Spade rudders which have no protection from a skeg or deadwood are particularly vulnerable to damage.
So, the spade requires a stock of considerable strength to withstand those rudder forces.
Another issue which is subject to much theorizing is the size of the gap between the stern-post and the leading edge of the blade.
Most seem to agree that the gap can cause turbulence and drag however, there must be some gap to allow the blade to turn.
One solution is to fit flexible flaps to cover the gap.
But as I have never seen a boat with these fitted I cannot say if it is worth the effort.
Personally I prefer to have sufficient gap to allow me to be able to paint all around the stern-post and the blade.
When fitting pintles and gudgeons it is important that they are fastened securely.
It is also important that they are aligned perfectly to allow the blade to turn and prevent uneven wear.
When I started to rebuild Mignonne there was very little of the original steering gear left and most of that was beyond repair.
I decided that the replacement would be an outboard, transom hung rudder, mainly as this would be the simplest to build.
The first job was to work out roughly the size I would need.
Next I built a full sized pattern using scraps of plywood glued with the hot melt gun.
I used thin ply so that the pattern would be light enough to be held up to the transom but stiffened with a baton so it didn’t wobble.
I then used a variation of the joggle stick to get the leading edge to fit the transom.
I also marked the position of the pintles and gudgeons on the pattern.
Next I glued together the blank using tongue and grove planks, making sure that it overlapped the pattern.
Once the glue was set the final shape was marked from the pattern and the blank cut and trimmed to the marks.
Then I rounded the leading edge and tapered and rounded the trailing edge.
When I was happy with the shape I gave it a good rub down primed it and gave it a couple of coats of undercoat.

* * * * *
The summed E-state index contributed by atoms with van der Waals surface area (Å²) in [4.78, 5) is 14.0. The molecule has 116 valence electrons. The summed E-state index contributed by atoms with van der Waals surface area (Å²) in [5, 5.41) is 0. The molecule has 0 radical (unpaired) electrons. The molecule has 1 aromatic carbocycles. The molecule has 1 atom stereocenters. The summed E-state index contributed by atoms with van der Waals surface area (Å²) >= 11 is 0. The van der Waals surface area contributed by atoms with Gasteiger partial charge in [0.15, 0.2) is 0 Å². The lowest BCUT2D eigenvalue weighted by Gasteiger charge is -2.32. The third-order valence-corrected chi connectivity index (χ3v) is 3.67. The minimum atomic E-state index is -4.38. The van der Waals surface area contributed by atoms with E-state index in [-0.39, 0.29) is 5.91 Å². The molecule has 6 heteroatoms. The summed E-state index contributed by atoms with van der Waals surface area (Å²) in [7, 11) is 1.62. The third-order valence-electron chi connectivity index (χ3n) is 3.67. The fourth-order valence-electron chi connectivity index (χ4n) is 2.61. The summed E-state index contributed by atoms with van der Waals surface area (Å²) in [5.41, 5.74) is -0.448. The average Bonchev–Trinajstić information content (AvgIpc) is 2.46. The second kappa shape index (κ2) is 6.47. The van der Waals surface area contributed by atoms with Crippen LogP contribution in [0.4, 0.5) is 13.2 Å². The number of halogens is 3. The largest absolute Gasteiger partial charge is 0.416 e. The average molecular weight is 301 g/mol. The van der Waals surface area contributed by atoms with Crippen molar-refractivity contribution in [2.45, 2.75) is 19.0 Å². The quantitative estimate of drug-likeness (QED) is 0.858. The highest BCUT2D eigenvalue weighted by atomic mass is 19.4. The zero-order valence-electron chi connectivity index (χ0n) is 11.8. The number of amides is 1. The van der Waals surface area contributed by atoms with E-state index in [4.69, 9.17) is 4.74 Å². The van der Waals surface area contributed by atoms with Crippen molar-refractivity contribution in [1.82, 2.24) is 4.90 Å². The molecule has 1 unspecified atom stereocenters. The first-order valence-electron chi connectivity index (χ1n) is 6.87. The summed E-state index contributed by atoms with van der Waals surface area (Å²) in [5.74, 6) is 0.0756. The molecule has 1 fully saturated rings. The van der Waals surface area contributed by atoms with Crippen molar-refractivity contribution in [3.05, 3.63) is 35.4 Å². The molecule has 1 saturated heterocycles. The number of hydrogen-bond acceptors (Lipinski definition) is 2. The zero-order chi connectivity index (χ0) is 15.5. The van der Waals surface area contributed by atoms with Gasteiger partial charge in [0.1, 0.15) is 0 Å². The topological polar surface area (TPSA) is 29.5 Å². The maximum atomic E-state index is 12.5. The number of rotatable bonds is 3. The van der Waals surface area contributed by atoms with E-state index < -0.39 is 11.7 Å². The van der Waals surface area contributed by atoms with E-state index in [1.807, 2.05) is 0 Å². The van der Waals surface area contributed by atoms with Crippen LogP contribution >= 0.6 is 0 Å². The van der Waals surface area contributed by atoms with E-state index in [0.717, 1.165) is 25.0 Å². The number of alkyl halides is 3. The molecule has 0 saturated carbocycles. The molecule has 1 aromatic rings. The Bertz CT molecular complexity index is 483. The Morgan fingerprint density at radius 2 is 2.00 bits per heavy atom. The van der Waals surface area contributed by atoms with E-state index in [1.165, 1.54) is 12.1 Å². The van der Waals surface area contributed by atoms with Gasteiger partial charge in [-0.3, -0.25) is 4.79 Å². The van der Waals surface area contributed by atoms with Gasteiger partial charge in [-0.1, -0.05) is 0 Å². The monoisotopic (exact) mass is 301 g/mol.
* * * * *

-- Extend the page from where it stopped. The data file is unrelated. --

The next job was to add some strapping to prevent warping and because I was reluctant to rely on the glued joints even though I had used resorcinol.
The strapping was wrapped right around the blade and through fastened with rivets and roves.
The rivets were fitted through the center of the planks to allow then to swell across their width.
The strapping was held a tight as possible with clamps before fastening.
However, if strapping is fitted when the wood is dry it will tighten when the wood takes up and swells.
Another method of strengthening and preventing warp is to fit drift bolts through the blade.
The problem with this method is making sure that the holes for the bolts are perfectly centered, all the way through.
The external strapping can be rebated flush however, it is often left proud on old ships.
And one theory is that the strapping left proud actually helps with turning ability.
The final job was to fit the pintles and gudgeons making sure that they all aligned perfectly.
The simplest and therefore the most reliable way to control your rudder is the good old tiller.
I personally also prefer tiller steering as it gives me a more immediate feel for the trim of the boat.
There are several ways in which the tiller can be fitted to the rudder.
Metal cheeks fitted to the tiller can fit around the rudder post.
Or the tiller can fit into a slot in the rudder-head.
The tiller doesn’t have to pivot in the vertical plane but it will certainly make life for the helms-person much easier if it does.
A tiller held in place with a pin or bolt through the cheeks will allow the person on the helm to easily steer either standing or sat.
And being able to fold the tiller out of the way will free up cockpit space when in port or at anchor.
It’s a good idea to experiment with some scrap timber before deciding on the finished length and shape.
And is better to make it over sized at first, you can always chop some off later if it needs it.
Unlike steering gear which uses quadrants, cables or worm gears there is little to go wrong with tiller and It requires very little maintenance.
Do you have any back up should your steering gear break while you are at sea?
There are various methods which can be employed to steer a rudderless boat.
A sail boat can be steered by trimming the sails.
And the use of a bucket or other means of applying drag can be used over the quarter to change direction.
However the simplest, the oldest and perhaps the most effective emergency form of steering device is a large oar hung over the stern quarter.
And that large oar can also be used as an emergency form of propulsion.
The oar should preferably have a large blade and if storage is a problem the stock can be cut and some piping used to reassemble it.
A figure of eight lashing should be sufficient to attach it but pay some thought to where would be the most suitable attachment point.